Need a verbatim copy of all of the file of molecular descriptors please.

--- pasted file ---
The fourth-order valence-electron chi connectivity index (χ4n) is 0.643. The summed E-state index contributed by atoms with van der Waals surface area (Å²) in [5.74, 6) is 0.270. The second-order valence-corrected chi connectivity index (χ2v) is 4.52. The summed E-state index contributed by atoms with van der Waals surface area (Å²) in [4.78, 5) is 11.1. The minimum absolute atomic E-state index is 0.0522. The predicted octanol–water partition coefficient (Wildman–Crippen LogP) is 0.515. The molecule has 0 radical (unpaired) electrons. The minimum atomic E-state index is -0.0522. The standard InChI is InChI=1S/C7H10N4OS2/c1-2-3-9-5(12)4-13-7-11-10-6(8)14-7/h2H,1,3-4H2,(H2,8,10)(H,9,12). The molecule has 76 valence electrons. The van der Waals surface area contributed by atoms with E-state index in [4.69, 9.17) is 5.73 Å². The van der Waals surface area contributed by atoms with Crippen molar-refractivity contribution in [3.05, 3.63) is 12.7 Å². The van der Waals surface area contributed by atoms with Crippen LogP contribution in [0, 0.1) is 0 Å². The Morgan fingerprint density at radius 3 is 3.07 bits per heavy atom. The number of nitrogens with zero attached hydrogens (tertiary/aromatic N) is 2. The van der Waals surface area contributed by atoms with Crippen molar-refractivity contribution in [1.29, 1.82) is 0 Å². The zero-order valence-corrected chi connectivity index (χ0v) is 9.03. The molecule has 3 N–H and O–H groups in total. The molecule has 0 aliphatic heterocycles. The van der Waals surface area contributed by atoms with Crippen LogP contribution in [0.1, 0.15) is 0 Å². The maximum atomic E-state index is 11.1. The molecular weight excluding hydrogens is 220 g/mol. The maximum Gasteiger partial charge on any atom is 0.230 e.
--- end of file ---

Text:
The fourth-order valence-electron chi connectivity index (χ4n) is 0.643. The summed E-state index contributed by atoms with van der Waals surface area (Å²) in [5.74, 6) is 0.270. The second-order valence-corrected chi connectivity index (χ2v) is 4.52. The summed E-state index contributed by atoms with van der Waals surface area (Å²) in [4.78, 5) is 11.1. The minimum absolute atomic E-state index is 0.0522. The predicted octanol–water partition coefficient (Wildman–Crippen LogP) is 0.515. The molecule has 0 radical (unpaired) electrons. The minimum atomic E-state index is -0.0522. The standard InChI is InChI=1S/C7H10N4OS2/c1-2-3-9-5(12)4-13-7-11-10-6(8)14-7/h2H,1,3-4H2,(H2,8,10)(H,9,12). The molecule has 76 valence electrons. The van der Waals surface area contributed by atoms with E-state index in [4.69, 9.17) is 5.73 Å². The van der Waals surface area contributed by atoms with Crippen molar-refractivity contribution in [3.05, 3.63) is 12.7 Å². The van der Waals surface area contributed by atoms with Crippen LogP contribution in [0, 0.1) is 0 Å². The Morgan fingerprint density at radius 3 is 3.07 bits per heavy atom. The number of nitrogens with zero attached hydrogens (tertiary/aromatic N) is 2. The van der Waals surface area contributed by atoms with Crippen molar-refractivity contribution in [1.29, 1.82) is 0 Å². The zero-order valence-corrected chi connectivity index (χ0v) is 9.03. The molecule has 3 N–H and O–H groups in total. The molecule has 0 aliphatic heterocycles. The van der Waals surface area contributed by atoms with Crippen LogP contribution in [0.1, 0.15) is 0 Å². The maximum atomic E-state index is 11.1. The molecular weight excluding hydrogens is 220 g/mol. The maximum Gasteiger partial charge on any atom is 0.230 e.